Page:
Andrew Bynum: Running Out of Excuses, Patience & Time
I’m running out of excuses. I’m also running out of patience.
The latest chapter in the Andrew Bynum melodrama unfolded Friday night when he was ejected from the game against the Houston Rockets. Other than the obvious post-game headache for Mike Brown and the rest of the coaching staff, the ejection ended up being problematic for the Lakers on the court, as they desperately missed their second-leading scorer in a five-point loss.
So who’s to blame?
As I scanned the post-game comments and various opinions on Bynum’s apparent incessant need to cause problems, I’ve noticed my opinion on the situation begin to change. Many are claiming it’s simply immaturity that is behind Bynum’s recent string of bad decisions. I’m not so sure.
Andrew Bynum is 24 years-old. He’s no hardened veteran with three decades of life experience and 10-plus years in the league, but he’s not a newborn either. The immaturity excuse isn’t cutting it anymore. And, in reality, that’s because I don’t think Bynum is that immature of an individual. He’s had his moments, of course, but who among us hasn’t? Some of the more scrutinized instances in Bynum’s career, the cross-checking of Dallas’ J.J. Barea being the most apparent, are definite signs of a lack of maturity.
But that’s not what I see this season. That’s not what I take from this new batch of look-at-me moments that Bynum is splashing across the headlines. You see, I think Andrew Bynum is too smart for all that. I think that this isn’t a case of him not knowing what he’s doing, but the exact opposite entirely.
Andrew Bynum knows exactly what he’s doing.
His ejection on Friday night was more telling than any of the previous boneheaded decisions he’s made. Well, besides blowing off a meeting with the team’s general manager, but I don’t have the energy to delve into that bucket of brambles. Regardless, Bynum made a clear, conscious decision to continue acting out in the game against Houston. After picking up his first technical foul in the first half – on a play that wasn’t that flagrant, by the way, but still caused him to lash out like a spoiled child – he knew he had to tone it down a bit for the rest of the game so as to not pick up that second technical that carried an ejection with it.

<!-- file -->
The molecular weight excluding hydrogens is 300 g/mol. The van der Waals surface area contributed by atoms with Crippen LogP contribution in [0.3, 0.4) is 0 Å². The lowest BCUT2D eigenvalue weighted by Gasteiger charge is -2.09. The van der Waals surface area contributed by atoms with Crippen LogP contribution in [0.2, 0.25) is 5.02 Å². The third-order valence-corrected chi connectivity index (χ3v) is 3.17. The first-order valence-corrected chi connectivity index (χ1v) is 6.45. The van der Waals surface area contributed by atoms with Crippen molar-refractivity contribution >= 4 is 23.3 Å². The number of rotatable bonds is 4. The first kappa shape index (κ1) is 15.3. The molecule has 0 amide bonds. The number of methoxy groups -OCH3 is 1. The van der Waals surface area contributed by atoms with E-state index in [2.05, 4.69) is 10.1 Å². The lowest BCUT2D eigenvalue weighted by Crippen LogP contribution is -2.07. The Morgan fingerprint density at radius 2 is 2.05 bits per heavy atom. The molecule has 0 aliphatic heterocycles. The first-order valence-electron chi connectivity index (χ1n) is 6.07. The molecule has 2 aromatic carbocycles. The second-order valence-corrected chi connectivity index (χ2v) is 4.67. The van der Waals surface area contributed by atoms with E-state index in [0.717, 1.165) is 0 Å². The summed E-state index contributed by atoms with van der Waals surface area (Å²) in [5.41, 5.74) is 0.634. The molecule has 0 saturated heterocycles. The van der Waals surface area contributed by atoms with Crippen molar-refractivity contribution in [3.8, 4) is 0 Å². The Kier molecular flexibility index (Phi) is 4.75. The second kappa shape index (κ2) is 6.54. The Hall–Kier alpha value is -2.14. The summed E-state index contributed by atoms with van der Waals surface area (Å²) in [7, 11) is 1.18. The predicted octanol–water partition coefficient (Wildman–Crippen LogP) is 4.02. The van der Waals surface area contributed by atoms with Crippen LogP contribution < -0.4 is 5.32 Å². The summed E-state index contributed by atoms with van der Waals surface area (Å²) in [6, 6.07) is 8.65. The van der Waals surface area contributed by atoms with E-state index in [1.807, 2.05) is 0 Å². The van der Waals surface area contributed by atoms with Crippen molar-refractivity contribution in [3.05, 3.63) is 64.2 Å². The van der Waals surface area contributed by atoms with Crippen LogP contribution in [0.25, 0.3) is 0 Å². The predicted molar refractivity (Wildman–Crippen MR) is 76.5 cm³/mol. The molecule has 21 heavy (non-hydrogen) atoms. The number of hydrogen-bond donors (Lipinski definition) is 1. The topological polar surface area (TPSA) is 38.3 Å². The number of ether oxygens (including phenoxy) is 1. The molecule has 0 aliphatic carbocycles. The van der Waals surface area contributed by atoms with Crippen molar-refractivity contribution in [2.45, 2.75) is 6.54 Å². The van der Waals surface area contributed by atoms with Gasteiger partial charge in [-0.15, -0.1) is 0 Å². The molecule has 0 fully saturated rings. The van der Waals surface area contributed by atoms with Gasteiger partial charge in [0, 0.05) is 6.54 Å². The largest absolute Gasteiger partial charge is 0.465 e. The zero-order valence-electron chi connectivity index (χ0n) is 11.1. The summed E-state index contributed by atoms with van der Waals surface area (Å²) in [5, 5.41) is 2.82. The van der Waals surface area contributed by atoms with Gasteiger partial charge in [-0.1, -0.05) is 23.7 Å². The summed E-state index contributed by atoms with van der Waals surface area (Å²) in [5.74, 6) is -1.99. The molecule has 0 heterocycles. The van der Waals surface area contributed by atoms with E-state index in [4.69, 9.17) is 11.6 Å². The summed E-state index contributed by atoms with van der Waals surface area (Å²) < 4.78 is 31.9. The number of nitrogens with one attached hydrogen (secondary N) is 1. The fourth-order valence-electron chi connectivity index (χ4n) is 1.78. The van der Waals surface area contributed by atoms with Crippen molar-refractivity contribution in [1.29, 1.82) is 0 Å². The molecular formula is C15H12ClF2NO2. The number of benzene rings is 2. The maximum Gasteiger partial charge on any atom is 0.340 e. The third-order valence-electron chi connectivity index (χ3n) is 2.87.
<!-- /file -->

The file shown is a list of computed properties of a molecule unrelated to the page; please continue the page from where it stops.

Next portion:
He simply chose not to.
Bynum should know better than most players in this league exactly how this is done. He has been playing with the master of this technique his entire career. There isn’t a player in the league that knows what he can and cannot get away with after a technical foul better than Kobe Bryant. Every single season Bryant is one of the league leaders in technical fouls. But you know how often he gets ejected? Hardly ever. Now, some of you may say that this is because of Bryant’s status as an established star and that officials are going to be less likely to boot him from the game. That may be partially true, but that doesn’t change the fact that Bryant knows when to tone down the chirping.
This is why Friday night’s ejection doesn’t strike me as Bynum’s lack of maturity as much as it does his commitment to defiance. To me it seems that Bynum believes he knows better than the rest – which is not-so-secret-code for his coaches – and is going to do whatever he wants because he thinks he’s earned this right. And, in a lot of ways, he has. But it’s not just his play on the court that has given him this entitled attitude. It’s the support of his teammates. Particularly Bryant.
We all know Kobe isn’t a sunshine and lollipops type of guy. He’s a cold, calculating competitor that would steal a man’s crutch if it would slow him down long enough to let Bryant slip by and score. And that’s why he’s been able to be one of the most successful players the league has ever seen. But throughout this continued power struggle between Bynum and the front office, Bryant has had Bynum’s back.
Now, Kobe is as untouchable as they come in the NBA. And everybody knows this.
Including Andrew Bynum.
So when Kobe Bryant says that he appreciates the ever-growing chip on Bynum’s shoulder, what is his incentive to curb the attitude? He’s guiltless by association. And he knows this. And that’s the problem. Bynum’s recent revolt has less to do with immaturity and more to do stubborn arrogance than anything else. He knows what most people want him to do. He knows what Mike Brown, Mitch Kupchak and the rest of the team brass want him to do. But he simply refuses to do it.
And why wouldn’t he?
The simple truth is that Andrew Bynum is well on his way to being the face of the biggest franchise in professional basketball. Other than fellow-malcontent center Dwight Howard, Bynum is the most talented center since the soon-to-be Hall of Famer Shaquille O’Neal. And it’s not like this is some big mystery to him. He knows he’s holding the cards, and he knows that the majority of the chips are in his corner.
I’m not sure if this is just a matter of Bynum accepting that he needs to put the team above himself or not, but I do know that until he does this team will suffer. Bryant and the rest of his teammates can support him all they want, and in reality they should to some extent, but they need to pull him aside and let him know that his personal battle with the coaching staff and whatever it is he’s trying to prove is causing a 7-foot fissure in the middle of this franchise, and if they wait too long it’s going to be impossible to fix.